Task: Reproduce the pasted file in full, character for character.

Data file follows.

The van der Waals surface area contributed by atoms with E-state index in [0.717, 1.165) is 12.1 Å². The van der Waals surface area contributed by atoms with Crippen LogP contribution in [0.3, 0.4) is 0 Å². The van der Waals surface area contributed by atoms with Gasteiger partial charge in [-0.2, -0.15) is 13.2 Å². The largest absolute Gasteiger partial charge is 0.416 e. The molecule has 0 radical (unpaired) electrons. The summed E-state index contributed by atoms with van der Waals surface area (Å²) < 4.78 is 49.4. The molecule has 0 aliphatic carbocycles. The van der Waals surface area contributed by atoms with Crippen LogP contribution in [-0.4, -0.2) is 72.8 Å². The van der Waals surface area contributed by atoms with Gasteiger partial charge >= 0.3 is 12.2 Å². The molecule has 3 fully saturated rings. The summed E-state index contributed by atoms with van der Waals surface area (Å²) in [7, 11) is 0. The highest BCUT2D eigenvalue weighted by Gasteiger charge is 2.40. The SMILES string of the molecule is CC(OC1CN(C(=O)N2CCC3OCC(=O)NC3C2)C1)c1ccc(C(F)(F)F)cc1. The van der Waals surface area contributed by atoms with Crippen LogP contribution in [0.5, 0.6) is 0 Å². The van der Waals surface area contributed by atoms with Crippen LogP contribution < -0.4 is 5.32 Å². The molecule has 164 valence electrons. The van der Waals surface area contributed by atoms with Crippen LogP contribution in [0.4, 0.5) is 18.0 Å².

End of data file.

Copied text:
The van der Waals surface area contributed by atoms with E-state index in [0.717, 1.165) is 12.1 Å². The van der Waals surface area contributed by atoms with Crippen LogP contribution in [0.3, 0.4) is 0 Å². The van der Waals surface area contributed by atoms with Gasteiger partial charge in [-0.2, -0.15) is 13.2 Å². The largest absolute Gasteiger partial charge is 0.416 e. The molecule has 0 radical (unpaired) electrons. The summed E-state index contributed by atoms with van der Waals surface area (Å²) < 4.78 is 49.4. The molecule has 0 aliphatic carbocycles. The van der Waals surface area contributed by atoms with Crippen LogP contribution in [-0.4, -0.2) is 72.8 Å². The van der Waals surface area contributed by atoms with Gasteiger partial charge >= 0.3 is 12.2 Å². The molecule has 3 fully saturated rings. The summed E-state index contributed by atoms with van der Waals surface area (Å²) in [7, 11) is 0. The highest BCUT2D eigenvalue weighted by Gasteiger charge is 2.40. The SMILES string of the molecule is CC(OC1CN(C(=O)N2CCC3OCC(=O)NC3C2)C1)c1ccc(C(F)(F)F)cc1. The van der Waals surface area contributed by atoms with Crippen LogP contribution in [0.5, 0.6) is 0 Å². The van der Waals surface area contributed by atoms with Crippen LogP contribution < -0.4 is 5.32 Å². The molecule has 164 valence electrons. The van der Waals surface area contributed by atoms with Crippen LogP contribution in [0.4, 0.5) is 18.0 Å².